The New York Times, Oct. 23, 2002
By Andrew C. Revkin
The latest round of international talks on global warming begins today in New Delhi, with delegates focused more on ways to adapt to changes than on cutting emissions of gases that scientists say are the main cause of rising temperatures.
The shift in focus is to some extent motivated by the Bush administration's rejection of the Kyoto Protocol, a 1997 climate pact completed last year and endorsed by most of the world's countries, rich and poor.
Without the United States, the world's largest producer of greenhouse gases, the Kyoto treaty is so weak, experts and government officials say, that it may have little effect. Others say the treaty has in any case been so watered down through years of negotiations that it is likely to be of limited benefit.
Instead of looking mostly at ways to reduce the level of heat-trapping gases, then, the 10-day conference "will discuss how to build greater capacity, especially in developing countries, for minimizing vulnerabilities and preparing for worsening droughts, floods, storms, health emergencies, and other expected impacts," said a statement issued by the United Nations, which supervises the talks.
The shift satisfies the Bush administration, which has fought to avoid mandatory cuts in emissions for fear it would harm the economy. "We're welcoming a focus on more of a balance on adaptation versus mitigation," said a senior American negotiator in New Delhi. "You don't have enough money to do everything."
Many developing countries also embraced the change as an opportunity to press for more aid from rich nations. A central question in New Delhi, several delegates said in interviews, will be how much should the industrialized countries — which generate most of the greenhouse gases released into the air — pay to help poorer countries deal with the consequences.
Some private environmental groups criticized the shift, saying that it was essential for countries to intensify efforts to blunt the human impact on climate even as they seek ways to deal with the consequences.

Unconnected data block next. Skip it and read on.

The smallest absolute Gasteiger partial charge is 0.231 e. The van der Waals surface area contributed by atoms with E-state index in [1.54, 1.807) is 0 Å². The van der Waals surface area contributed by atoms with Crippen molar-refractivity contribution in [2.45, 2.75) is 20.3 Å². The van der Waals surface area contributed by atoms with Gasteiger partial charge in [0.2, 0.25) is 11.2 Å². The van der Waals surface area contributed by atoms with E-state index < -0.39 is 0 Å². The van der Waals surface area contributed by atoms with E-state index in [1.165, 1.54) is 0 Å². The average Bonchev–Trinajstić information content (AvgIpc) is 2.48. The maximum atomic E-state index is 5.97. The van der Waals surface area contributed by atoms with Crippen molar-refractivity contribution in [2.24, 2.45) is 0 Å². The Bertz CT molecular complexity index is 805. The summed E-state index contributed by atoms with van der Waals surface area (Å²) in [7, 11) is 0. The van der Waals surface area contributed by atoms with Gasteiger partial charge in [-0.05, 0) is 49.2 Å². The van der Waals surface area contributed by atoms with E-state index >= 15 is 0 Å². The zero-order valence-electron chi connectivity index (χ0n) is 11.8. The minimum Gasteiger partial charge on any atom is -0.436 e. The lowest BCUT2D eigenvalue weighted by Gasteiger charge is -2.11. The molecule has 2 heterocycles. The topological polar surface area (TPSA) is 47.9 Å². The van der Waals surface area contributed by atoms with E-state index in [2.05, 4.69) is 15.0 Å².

Others said that even a weak treaty was better than none at all. "The protocol does not do much of anything for the atmosphere," said Eileen Claussen, the president of the Pew Center on Global Climate Change, a private group. "But you've got to get a framework in place before you can take more than relatively small steps."
The treaty, if it enters into force early next year as most delegates expect, would technically require industrialized countries that are signatories to cut their emissions of carbon dioxide and other greenhouse gases by 2012 to more than 5 percent below levels measured in 1990.
But it includes a host of compromises that limit the need to cut releases from smokestacks and tailpipes. For example, it grants credits for growing forests, which absorb carbon dioxide.
The Kyoto pact grants billions of tons of carbon-dioxide credits to Russia, where the economic implosion of the last decade resulted in emissions diving far below 1990 levels.
Other countries can meet their treaty targets at least in part by purchasing some of Russia's surplus credits, which some environmental groups have taken to calling "hot air" credits.
One of the biggest weaknesses, experts say, comes from the abandonment of the treaty last year by the United States, which produces about half of all the carbon dioxide released by industrialized countries and a fourth of the global total.
President Bush this year called for voluntary American measures to slow, but not halt, growth in emissions, saying the strict timetables of the treaty would have harmed the economy. He also said that global warming needed to be attacked by all countries. The treaty required no action by big developing countries like China and India, whose emissions could soon surpass those of wealthy countries.
Most scientists agree that the main cause of a 50-year global warming trend is a rise in atmospheric concentrations of greenhouse gases, mainly carbon dioxide released by burning coal, oil and other fossil fuels.
The warming is projected to affect ecosystems, agriculture, and coastlines around the world, with most of the harm focused in poor countries that are least able to build defenses.